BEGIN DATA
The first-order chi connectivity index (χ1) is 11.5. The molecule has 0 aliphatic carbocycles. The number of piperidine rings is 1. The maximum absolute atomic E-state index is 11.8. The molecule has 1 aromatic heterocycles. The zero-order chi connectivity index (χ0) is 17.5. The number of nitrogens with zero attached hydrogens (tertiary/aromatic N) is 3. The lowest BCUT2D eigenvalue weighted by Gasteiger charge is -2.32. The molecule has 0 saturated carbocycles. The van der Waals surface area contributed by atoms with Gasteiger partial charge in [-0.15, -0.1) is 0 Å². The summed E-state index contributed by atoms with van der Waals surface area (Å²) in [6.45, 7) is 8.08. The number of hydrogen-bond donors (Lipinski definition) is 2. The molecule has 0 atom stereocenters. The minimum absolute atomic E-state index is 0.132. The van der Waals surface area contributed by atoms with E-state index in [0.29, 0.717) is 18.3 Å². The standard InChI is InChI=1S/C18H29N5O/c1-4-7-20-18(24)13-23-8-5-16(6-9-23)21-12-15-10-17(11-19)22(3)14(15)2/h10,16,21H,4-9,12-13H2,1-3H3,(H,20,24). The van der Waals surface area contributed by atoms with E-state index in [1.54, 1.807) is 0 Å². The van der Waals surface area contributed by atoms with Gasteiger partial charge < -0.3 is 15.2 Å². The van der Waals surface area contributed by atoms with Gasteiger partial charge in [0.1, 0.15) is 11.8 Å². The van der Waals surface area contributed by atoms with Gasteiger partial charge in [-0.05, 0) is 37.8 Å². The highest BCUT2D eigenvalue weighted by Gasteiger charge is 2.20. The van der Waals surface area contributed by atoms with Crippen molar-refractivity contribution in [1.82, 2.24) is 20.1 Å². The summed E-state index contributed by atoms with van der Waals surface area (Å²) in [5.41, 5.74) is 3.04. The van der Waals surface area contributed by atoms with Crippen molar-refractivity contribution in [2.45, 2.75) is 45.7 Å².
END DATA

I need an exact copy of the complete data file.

The first-order chi connectivity index (χ1) is 11.5. The molecule has 0 aliphatic carbocycles. The number of piperidine rings is 1. The maximum absolute atomic E-state index is 11.8. The molecule has 1 aromatic heterocycles. The zero-order chi connectivity index (χ0) is 17.5. The number of nitrogens with zero attached hydrogens (tertiary/aromatic N) is 3. The lowest BCUT2D eigenvalue weighted by Gasteiger charge is -2.32. The molecule has 0 saturated carbocycles. The van der Waals surface area contributed by atoms with Gasteiger partial charge in [-0.15, -0.1) is 0 Å². The summed E-state index contributed by atoms with van der Waals surface area (Å²) in [6.45, 7) is 8.08. The number of hydrogen-bond donors (Lipinski definition) is 2. The molecule has 0 atom stereocenters. The minimum absolute atomic E-state index is 0.132. The van der Waals surface area contributed by atoms with E-state index in [0.29, 0.717) is 18.3 Å². The standard InChI is InChI=1S/C18H29N5O/c1-4-7-20-18(24)13-23-8-5-16(6-9-23)21-12-15-10-17(11-19)22(3)14(15)2/h10,16,21H,4-9,12-13H2,1-3H3,(H,20,24). The van der Waals surface area contributed by atoms with E-state index in [1.54, 1.807) is 0 Å². The van der Waals surface area contributed by atoms with Gasteiger partial charge < -0.3 is 15.2 Å². The van der Waals surface area contributed by atoms with Gasteiger partial charge in [0.1, 0.15) is 11.8 Å². The van der Waals surface area contributed by atoms with Gasteiger partial charge in [-0.05, 0) is 37.8 Å². The highest BCUT2D eigenvalue weighted by Gasteiger charge is 2.20. The van der Waals surface area contributed by atoms with Crippen molar-refractivity contribution in [1.82, 2.24) is 20.1 Å². The summed E-state index contributed by atoms with van der Waals surface area (Å²) in [5.41, 5.74) is 3.04. The van der Waals surface area contributed by atoms with Crippen molar-refractivity contribution in [2.45, 2.75) is 45.7 Å².